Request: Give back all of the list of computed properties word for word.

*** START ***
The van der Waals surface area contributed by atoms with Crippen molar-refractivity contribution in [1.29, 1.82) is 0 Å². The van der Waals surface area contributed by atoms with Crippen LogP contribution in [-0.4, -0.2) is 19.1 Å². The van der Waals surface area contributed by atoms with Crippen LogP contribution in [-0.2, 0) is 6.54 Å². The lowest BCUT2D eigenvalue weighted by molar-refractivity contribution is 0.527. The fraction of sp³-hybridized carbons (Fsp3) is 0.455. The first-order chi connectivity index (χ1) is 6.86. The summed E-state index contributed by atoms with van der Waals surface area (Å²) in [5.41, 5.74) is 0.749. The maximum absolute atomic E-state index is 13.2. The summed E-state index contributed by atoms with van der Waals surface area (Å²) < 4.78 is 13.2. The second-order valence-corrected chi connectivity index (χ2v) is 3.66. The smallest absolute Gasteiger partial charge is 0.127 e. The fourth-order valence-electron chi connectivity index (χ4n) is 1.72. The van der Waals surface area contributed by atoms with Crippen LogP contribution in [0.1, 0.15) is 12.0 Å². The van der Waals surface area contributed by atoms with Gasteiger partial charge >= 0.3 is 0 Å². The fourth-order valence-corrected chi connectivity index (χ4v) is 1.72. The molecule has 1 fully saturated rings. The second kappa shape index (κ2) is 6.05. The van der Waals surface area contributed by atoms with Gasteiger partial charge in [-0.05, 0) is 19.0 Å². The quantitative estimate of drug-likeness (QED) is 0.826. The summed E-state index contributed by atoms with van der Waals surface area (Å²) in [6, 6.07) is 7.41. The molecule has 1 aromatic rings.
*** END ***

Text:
The van der Waals surface area contributed by atoms with Crippen molar-refractivity contribution in [1.29, 1.82) is 0 Å². The van der Waals surface area contributed by atoms with Crippen LogP contribution in [-0.4, -0.2) is 19.1 Å². The van der Waals surface area contributed by atoms with Crippen LogP contribution in [-0.2, 0) is 6.54 Å². The lowest BCUT2D eigenvalue weighted by molar-refractivity contribution is 0.527. The fraction of sp³-hybridized carbons (Fsp3) is 0.455. The first-order chi connectivity index (χ1) is 6.86. The summed E-state index contributed by atoms with van der Waals surface area (Å²) in [5.41, 5.74) is 0.749. The maximum absolute atomic E-state index is 13.2. The summed E-state index contributed by atoms with van der Waals surface area (Å²) < 4.78 is 13.2. The second-order valence-corrected chi connectivity index (χ2v) is 3.66. The smallest absolute Gasteiger partial charge is 0.127 e. The fourth-order valence-electron chi connectivity index (χ4n) is 1.72. The van der Waals surface area contributed by atoms with Crippen LogP contribution in [0.1, 0.15) is 12.0 Å². The van der Waals surface area contributed by atoms with Gasteiger partial charge >= 0.3 is 0 Å². The fourth-order valence-corrected chi connectivity index (χ4v) is 1.72. The molecule has 1 fully saturated rings. The second kappa shape index (κ2) is 6.05. The van der Waals surface area contributed by atoms with Gasteiger partial charge in [-0.05, 0) is 19.0 Å². The quantitative estimate of drug-likeness (QED) is 0.826. The summed E-state index contributed by atoms with van der Waals surface area (Å²) in [6, 6.07) is 7.41. The molecule has 1 aromatic rings.